Letter to the editor: politics and patient care

Readers respond to recent coverage about ACP advocacy and its direct impact on patient care.

I saw a patient today who suffered herpetic encephalitis 10 years ago and who has subsequently divorced, has become bankrupt, and is now diagnosed with adenocarcinoma/pseudomyxoma of the appendix. Caring for such a person during her illness is the kind of struggle to which doctors need to apply their minds.

A big problem for doctors to wrestle with is unrealistic expectations. Global warming and utopias, as discussed in the President's Message by Nitin S. Damle, MD, MS, MACP, in the April 2017 ACP Internist, are not in a doctor's black bag, nor should they be. All of Dr. Damle's talk about political issues does nothing to advance the art and science of medicine. It advances the political purposes of ACP perhaps to create and satisfy this interest group or that interest group. That is not going to help a doctor get out of bed at 1 a.m. to go to the hospital to care for the patient with sudden critical illness. That illness, and the doctor's struggle to help, is not caused by global warming at all.

I am a faithful member of ACP. I respect Dr. Damle for serving as President and thank him for that. But this essay is not going to encourage men and women to be better doctors.

Robert H. Kelly, MD, FACP
Fort Worth, Texas

Dr. Damle, Immediate Past President, responds: I couldn't agree more about the value of the individual doctor-patient relationship and the importance of strengthening this bond by ensuring adequate time with patients, listening to their stories, being there when they need us most, making the correct diagnosis, and instituting the correct treatment. I noted this in my column and also noted that the College has been at the forefront of creating a culture where this doctor-patient relationship thrives. The College strives to reduce administrative burdens, promote evidence-based high-quality and cost-effective care, and support the use of only essential outcomes-based quality measures in evaluating physicians' performance.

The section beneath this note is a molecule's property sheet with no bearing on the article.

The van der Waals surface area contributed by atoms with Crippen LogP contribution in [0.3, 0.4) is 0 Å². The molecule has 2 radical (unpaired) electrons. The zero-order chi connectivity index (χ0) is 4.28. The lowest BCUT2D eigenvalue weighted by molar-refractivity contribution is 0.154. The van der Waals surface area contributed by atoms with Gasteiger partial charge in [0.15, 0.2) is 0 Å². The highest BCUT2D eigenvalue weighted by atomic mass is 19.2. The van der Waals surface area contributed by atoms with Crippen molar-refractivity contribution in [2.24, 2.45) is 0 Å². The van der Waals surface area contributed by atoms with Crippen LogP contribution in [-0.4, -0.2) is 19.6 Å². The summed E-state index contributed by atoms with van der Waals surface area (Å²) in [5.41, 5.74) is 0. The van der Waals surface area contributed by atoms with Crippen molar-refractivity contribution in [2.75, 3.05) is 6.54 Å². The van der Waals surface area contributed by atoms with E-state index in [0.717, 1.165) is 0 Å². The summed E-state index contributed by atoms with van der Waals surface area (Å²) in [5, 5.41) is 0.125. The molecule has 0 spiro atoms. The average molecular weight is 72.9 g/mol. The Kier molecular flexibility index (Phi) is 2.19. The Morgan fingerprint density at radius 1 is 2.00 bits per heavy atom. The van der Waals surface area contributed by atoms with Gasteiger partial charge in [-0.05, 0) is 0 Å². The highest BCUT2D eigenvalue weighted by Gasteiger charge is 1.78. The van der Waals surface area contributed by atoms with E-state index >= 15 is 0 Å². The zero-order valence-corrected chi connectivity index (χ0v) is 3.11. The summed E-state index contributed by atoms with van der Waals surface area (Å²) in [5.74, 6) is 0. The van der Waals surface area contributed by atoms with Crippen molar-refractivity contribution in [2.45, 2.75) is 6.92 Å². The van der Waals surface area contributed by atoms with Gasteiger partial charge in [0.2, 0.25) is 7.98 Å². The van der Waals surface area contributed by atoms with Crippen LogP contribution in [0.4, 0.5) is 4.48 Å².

In addition, the College needs to be a voice on public health issues by outlining the health effects of global climate change, protecting patients against gun violence, identifying the social determinants of health, and protecting and caring for our most vulnerable patients such as the elderly, the frail, and the poor. Further, we need to protect our patients and colleagues from the risk of discrimination based on race, ethnicity, gender, sexual identity, or orientation.

The College has impact and influence not only through its educational efforts but also through its ethical and professional standards and its advocacy for patients and physicians. ACP needs to engage in dialogue on legislative, ethical, educational, and societal issues to be an organization that is respected and sought by legislators, policymakers, the business community, and society leaders for balanced, nuanced, and responsible positions that are in the best interests of our patients and profession.

I think if we can minimize chronic disease, reduce the cost of health care, practice evidence-based medicine, promote the joy of the patient-doctor relationship, and help patients lead healthy lifestyles, then we have helped doctors to provide the best possible care and to lead fulfilling professional and personal lives.